May 16, 2017
Retail sellers have an easy way to incentivize customers to download their mobile apps: offering them unique products, one-time discounts, and special offers not otherwise available to other customers. The real challenge, however, begins with building retention in mobile retail apps.
To keep users engaged beyond that initial “aha” moment, mobile app designers need to create an experience that keeps delivering value to customers. If the app provides increasing value with use, then people will continue using it. Additionally, people will feel less inclined to delete an app with accrued value already stored in it.
The three retail giants below have found different ways to tap into effective mobile app retention loops that keep their customers coming back for more. And with some easy tests and modifications, you can use these techniques to build mobile retention in your retail app, too.
Exclusive offers aren’t good just for getting users to download your mobile app. They’re also a good way to keep users engaged with your app in the long run.
Walgreen offers a digital edition of their printed Weekly Ad in a prominent place in their app so that customers can find, clip, and save coupons without ever having to touch a single piece of paper. The app also gives users a sneak preview into the following week’s coupons so they can plan ahead and clip offers in advance, which offers an additional incentive to keep using the app.
Though you may not want to create a full-length Weekly Ad edition like Walgreens, having a place in your app where users can review all current offers and store coupons is an excellent way to keep them logging back in. For even greater mobile app retention rates, make in-app coupons good for using during both online shopping and traditional in-store shopping.
Creating gift registries for events like weddings and baby showers can be a complicated process. Customers have to go to the store, speak to an appointed service person, browse all items by walking up and down the aisles, and take notes on which items they’d like to add to their list.
Macy’s has found a great way to simplify the process for their customers through easy in-app lists. Unlike web lists, in-app lists allow customers to create their registries both from the comfort of their homes and while browsing products in-store to experience their real look and feel. Macy’s app also suggests how many gifts to add to the list and starts users off with ideas from a “Registry 101” list.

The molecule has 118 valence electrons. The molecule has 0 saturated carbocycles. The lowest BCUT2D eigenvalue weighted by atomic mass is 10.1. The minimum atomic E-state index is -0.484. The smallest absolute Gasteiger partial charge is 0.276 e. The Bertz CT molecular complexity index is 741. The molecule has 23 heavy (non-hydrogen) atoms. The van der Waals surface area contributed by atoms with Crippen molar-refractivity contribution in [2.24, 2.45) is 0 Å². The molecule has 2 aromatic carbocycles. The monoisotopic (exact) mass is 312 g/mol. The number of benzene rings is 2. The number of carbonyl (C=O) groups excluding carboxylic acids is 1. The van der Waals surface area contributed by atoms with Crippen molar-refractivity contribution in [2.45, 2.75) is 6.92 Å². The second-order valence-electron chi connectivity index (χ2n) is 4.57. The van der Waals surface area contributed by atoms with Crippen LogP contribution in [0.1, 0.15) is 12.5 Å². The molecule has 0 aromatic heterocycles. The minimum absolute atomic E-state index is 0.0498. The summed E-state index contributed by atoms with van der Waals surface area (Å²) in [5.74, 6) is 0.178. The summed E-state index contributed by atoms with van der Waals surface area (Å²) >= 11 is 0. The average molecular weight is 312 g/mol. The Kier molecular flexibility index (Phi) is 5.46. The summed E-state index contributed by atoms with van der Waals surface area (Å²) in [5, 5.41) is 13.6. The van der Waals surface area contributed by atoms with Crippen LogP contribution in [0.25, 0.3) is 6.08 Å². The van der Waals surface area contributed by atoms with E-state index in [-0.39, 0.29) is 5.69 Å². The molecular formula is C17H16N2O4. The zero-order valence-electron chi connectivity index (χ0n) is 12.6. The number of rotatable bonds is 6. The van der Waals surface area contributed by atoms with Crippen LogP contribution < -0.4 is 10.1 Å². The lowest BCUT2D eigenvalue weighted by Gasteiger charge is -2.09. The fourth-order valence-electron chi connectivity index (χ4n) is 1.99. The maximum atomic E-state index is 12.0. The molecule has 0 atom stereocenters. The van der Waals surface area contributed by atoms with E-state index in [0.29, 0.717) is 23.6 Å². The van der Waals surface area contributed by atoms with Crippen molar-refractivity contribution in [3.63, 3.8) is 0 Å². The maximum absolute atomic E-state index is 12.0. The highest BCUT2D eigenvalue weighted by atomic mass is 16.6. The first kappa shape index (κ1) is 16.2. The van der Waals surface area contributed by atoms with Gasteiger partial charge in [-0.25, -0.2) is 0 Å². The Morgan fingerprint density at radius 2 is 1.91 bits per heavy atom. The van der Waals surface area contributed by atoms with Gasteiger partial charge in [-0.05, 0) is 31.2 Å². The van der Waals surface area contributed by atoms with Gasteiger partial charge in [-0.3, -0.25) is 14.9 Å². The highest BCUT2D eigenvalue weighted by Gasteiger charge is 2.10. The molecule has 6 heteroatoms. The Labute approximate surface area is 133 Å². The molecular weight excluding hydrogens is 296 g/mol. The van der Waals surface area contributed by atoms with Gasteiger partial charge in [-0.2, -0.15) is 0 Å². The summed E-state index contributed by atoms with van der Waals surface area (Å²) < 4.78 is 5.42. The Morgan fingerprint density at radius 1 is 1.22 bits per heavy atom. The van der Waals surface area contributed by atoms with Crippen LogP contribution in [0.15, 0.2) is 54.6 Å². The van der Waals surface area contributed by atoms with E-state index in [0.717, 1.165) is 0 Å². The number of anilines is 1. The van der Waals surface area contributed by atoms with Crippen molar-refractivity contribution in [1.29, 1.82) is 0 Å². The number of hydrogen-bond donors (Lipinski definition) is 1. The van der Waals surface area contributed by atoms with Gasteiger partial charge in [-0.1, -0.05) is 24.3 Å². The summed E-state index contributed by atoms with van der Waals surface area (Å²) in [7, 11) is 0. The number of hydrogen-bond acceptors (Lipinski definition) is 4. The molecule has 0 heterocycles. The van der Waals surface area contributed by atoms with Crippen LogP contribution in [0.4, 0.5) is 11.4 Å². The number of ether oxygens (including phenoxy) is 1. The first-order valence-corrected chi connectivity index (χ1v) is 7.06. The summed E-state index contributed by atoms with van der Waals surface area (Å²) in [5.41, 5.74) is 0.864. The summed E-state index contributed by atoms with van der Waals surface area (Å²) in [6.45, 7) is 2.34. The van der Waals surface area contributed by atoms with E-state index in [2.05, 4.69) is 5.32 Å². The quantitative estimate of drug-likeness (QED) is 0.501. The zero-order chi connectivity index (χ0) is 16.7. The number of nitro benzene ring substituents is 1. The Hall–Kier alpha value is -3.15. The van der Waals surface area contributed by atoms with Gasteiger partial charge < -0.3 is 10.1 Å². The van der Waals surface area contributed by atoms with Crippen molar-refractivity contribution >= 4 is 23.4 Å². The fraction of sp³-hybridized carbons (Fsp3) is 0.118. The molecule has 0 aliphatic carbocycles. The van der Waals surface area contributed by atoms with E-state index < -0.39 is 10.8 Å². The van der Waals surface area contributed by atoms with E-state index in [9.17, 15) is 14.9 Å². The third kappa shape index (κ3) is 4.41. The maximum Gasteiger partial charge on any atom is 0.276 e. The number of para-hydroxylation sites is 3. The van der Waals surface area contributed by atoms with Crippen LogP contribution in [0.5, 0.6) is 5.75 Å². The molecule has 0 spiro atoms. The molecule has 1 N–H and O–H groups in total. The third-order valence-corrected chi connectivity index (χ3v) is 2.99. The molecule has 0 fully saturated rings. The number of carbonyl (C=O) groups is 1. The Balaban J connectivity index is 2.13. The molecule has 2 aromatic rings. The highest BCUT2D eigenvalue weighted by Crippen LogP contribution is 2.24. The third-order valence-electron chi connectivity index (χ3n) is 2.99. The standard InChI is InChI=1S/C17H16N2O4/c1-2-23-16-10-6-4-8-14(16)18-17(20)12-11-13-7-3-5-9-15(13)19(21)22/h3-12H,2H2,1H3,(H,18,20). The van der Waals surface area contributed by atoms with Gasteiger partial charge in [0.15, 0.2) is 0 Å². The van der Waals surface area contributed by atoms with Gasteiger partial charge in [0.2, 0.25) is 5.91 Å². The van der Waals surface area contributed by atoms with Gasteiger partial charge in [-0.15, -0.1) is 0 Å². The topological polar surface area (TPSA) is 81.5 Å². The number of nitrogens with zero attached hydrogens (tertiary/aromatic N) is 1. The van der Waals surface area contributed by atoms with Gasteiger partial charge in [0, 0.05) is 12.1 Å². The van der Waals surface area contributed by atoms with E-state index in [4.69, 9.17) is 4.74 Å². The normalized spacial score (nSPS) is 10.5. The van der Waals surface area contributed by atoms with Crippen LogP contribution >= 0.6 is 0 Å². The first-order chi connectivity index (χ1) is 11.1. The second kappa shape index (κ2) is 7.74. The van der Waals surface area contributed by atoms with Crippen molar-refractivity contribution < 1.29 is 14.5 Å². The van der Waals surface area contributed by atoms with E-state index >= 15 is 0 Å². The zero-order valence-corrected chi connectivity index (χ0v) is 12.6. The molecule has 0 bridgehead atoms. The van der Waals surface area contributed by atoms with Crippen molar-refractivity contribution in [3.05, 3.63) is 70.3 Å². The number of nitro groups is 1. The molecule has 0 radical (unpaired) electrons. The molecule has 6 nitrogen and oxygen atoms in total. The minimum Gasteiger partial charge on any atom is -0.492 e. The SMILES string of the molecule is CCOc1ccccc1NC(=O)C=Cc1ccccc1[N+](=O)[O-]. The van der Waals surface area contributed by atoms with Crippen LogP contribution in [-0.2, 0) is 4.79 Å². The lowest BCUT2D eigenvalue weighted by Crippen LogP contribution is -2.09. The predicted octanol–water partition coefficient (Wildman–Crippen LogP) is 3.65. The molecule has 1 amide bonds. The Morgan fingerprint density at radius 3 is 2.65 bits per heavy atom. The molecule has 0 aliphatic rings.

A well-designed mobile experience that simplifies a complex process can create a strong incentive for customers to continue to use a brand’s app.
You don’t need to offer clients the ability to create a registry through your app to apply this mobile app retention technique. There are many complex processes you can simplify for customers through your app, such as in-store pick-ups for online orders, or one-click requests for delivery of large products bought in-store. Once users find an easier way to complete a process through your app, they will keep coming back to it to simplify their lives.
Another great way to create mobile app retention is to merge your customer’s in-app experience with their in-store experience. Home Depot capitalizes on this concept by providing various incentives for using their app while visiting one of their stores.
The first incentive comes in the form of a special offer that is available “today only” that can only be redeemed in-store. The second incentive comes as in-store maps that help users navigate their way through brick-and-mortar locations quickly and efficiently. Finally, the app offers a list of workshops and events available at local stores that the user can easily access and sign up for through the app.
Designing an in-store companion app that customers view as an essential part of their experience with your brand will encourage usage and mobile app retention. Besides sharing necessary information, such as working hours and phone numbers, your app can also offer users other indispensable details like your return policy, holiday store hours, and latest offers.
You can also use this space in your app to cultivate a personal relationship with customers by adding photos of store manager(s) and team members.
The examples we reviewed above share a common theme: they all involve features that, although simple, increase the value users get from the app over time.
If you are uncertain about the features you want to add to improve your mobile app retention, try using mobile feature flags to roll out new features for your mobile app, starting with a small and targeted subset of your userbase. At this stage, you can collect user data and feedback, and conduct A/B tests to refine that feature.
Your team can repeat this process as many times as needed. At each successive stage you’ll be improving the feature through testing and increasing the number of users that can access the feature, till you can confidently introduce the feature to your entire userbase. Done correctly, staged rollouts and continuous iteration will minimize risk and release time, and lead to a market-tested feature which bears your users’ stamp of approval.
Mobile app retention doesn’t have to be complex. In fact, the easier you make it for users to get value from your mobile app, the more likely they are to keep using it.
Apptimize is the best-in-class mobile growth platform for Enterprise and SMBs, powering 1.2 billion app downloads across 75 countries.
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